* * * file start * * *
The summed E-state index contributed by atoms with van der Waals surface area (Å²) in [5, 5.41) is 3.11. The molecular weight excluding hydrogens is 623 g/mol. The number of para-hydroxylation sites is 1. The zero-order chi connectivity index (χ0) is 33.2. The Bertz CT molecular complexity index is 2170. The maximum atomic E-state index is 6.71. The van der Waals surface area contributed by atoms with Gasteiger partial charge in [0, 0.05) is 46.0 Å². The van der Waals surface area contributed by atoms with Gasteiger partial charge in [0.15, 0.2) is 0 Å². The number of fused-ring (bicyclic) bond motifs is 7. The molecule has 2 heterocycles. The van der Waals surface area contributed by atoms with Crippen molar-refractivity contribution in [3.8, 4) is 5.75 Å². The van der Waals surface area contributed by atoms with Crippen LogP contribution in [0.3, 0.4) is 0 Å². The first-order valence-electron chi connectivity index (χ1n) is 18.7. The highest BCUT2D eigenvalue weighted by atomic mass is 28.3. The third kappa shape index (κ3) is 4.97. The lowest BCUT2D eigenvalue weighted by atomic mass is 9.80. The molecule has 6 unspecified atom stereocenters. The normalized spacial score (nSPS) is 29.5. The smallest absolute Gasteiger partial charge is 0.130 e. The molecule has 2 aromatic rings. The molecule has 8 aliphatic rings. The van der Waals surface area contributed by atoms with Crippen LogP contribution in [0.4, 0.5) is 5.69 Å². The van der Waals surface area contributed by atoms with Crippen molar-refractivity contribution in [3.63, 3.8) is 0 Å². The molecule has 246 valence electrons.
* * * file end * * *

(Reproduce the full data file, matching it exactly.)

The summed E-state index contributed by atoms with van der Waals surface area (Å²) in [5, 5.41) is 3.11. The molecular weight excluding hydrogens is 623 g/mol. The number of para-hydroxylation sites is 1. The zero-order chi connectivity index (χ0) is 33.2. The Bertz CT molecular complexity index is 2170. The maximum atomic E-state index is 6.71. The van der Waals surface area contributed by atoms with Gasteiger partial charge in [0, 0.05) is 46.0 Å². The van der Waals surface area contributed by atoms with Gasteiger partial charge in [0.15, 0.2) is 0 Å². The number of fused-ring (bicyclic) bond motifs is 7. The molecule has 2 heterocycles. The van der Waals surface area contributed by atoms with Crippen molar-refractivity contribution in [3.8, 4) is 5.75 Å². The van der Waals surface area contributed by atoms with Crippen LogP contribution in [0.3, 0.4) is 0 Å². The first-order valence-electron chi connectivity index (χ1n) is 18.7. The highest BCUT2D eigenvalue weighted by atomic mass is 28.3. The third kappa shape index (κ3) is 4.97. The lowest BCUT2D eigenvalue weighted by atomic mass is 9.80. The molecule has 6 unspecified atom stereocenters. The normalized spacial score (nSPS) is 29.5. The smallest absolute Gasteiger partial charge is 0.130 e. The molecule has 2 aromatic rings. The molecule has 8 aliphatic rings. The van der Waals surface area contributed by atoms with Crippen LogP contribution in [0.4, 0.5) is 5.69 Å². The van der Waals surface area contributed by atoms with Crippen molar-refractivity contribution in [3.63, 3.8) is 0 Å². The molecule has 246 valence electrons.